As I had already announced in my last blog I am the proud owner of a greenhouse now. The greenhouse arrived on the allotment site in December in two boxes. I found it quite amazing that there was actually a complete greenhouse in these two not overly large boxes! The prospect of assembling the greenhouse from scratch was quite daunting but luckily I had my two friends Sarah and Lucy helping me which made it much easier. The parts were all packed together in the order they had to be put together, base, back, front, the two side parts, roof, window and door with the polycarbonate sheets in the second cardboard box. All parts had numbers which corresponded to the numbers and pictures in the instruction booklet. All in all it took us 2 days to assemble the greenhouse and was mostly easier than expected apart from attaching protective aluminium strips to the polycarbonate sheets, but after a bit of swearing this eventually worked out as well.

I have started sowing a few things already now, some radishes, lettuce and kohlrabi and a couple of perennials. At the end of January I will sow some more perennials (mainly from the HPS seed distribution scheme) and the bulk of vegetables and flowers from March onwards. A few tender vegetables such as tomatoes, beans, sweetcorn and courgettes I will start at home in my mini greenhouse in the back garden and only transfer them to the greenhouse on the allotment once it is safe to do so. I have also planted a blood peach tree 'Sanguine de Savoie' at the back of the greenhouse which I will fan-train so it does not take up too much space. This peach is apparently one of the tastiest peaches in the world which I hopefully can soon confirm.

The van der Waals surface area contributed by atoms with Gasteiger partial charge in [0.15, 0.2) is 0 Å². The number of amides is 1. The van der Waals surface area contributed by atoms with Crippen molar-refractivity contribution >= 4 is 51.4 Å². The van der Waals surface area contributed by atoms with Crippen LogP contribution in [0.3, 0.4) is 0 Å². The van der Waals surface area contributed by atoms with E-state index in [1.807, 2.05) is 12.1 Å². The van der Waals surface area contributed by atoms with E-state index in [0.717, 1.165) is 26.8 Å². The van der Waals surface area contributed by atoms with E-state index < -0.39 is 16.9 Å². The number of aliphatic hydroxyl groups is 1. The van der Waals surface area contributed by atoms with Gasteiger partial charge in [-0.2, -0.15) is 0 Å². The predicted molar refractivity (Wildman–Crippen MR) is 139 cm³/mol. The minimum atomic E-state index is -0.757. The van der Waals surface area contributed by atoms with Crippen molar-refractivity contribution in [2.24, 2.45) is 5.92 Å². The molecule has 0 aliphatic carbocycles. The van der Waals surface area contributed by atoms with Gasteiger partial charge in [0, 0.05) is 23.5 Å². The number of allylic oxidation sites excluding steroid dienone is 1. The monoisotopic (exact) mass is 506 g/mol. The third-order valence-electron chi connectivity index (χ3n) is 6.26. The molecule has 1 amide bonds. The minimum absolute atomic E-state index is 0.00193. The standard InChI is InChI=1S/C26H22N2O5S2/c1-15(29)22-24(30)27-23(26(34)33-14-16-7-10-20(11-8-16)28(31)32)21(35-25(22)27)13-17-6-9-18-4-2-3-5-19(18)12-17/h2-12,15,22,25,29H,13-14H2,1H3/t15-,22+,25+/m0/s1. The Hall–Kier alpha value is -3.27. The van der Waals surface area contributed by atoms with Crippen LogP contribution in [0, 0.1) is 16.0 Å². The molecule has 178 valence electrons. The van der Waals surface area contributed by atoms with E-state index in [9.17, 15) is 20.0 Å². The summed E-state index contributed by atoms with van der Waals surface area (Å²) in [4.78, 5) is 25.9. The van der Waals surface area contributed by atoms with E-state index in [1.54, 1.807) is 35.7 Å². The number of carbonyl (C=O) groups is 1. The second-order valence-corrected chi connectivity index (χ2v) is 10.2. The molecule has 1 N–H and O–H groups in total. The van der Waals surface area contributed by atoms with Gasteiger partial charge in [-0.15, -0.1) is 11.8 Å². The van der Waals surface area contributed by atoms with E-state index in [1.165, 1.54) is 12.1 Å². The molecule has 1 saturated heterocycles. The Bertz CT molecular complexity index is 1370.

The new greenhouse is finished

The new greenhouse sitting comfortably
between the grasses and other perennials

All ready for sowing

The wildlife has not been completely inactive on the allotment. Birds are very much in evidence; especially the starlings which descend on the bird feeders like hungry locusts. They are very noisy birds as they seem to constantly squabble with each other. Other birds such as tits and sparrows like to come as well and I have even seen a male pheasant who is hoovering up the food the other birds have dropped. I have also seen little wood mice under the bird feeders on my wildlife camera who are looking for dropped food in the night. They have to be careful as there are also cats and foxes on the prowl. The wildlife pond is home to lots of overwintering frogs at the moment, I have counted at least 10 large ones, most of them in a large clump at the bottom of the pond. Luckily the pond is deep enough so the frogs are not harmed if the pond should freeze over.

Lots of activity at the bird feeders

Little woodmice are out and about
underneath the bird feeders

Frogs are overwintering in the pond

Nadine Mitschunas

Nadine Mitschunas Posted by Nadine Mitschunas

Nadine developed an interest for wildlife from an early age, and discovered gardening as hobby when she was twenty years old. As a trained ecologist, she moved with her partner from Germany to England in 2008, and is now working at the Centre for Ecology & Hydrology in Wallingford, Oxfordshire. Much of her spare time is spent on her two-and-a-half allotment plots. These contain a wide range of ornamental plants, attracting many insects and other wildlife. She also grows some produce. Her other hobbies include photography and reading.

Nadine's blog: https://mywildlifeallotment.blogspot.com/
Nadine on twitter: https://twitter.com/Nadinemi13
Nadine's You Tube channel: https://www.youtube.com/c/MyWildlifeAllotment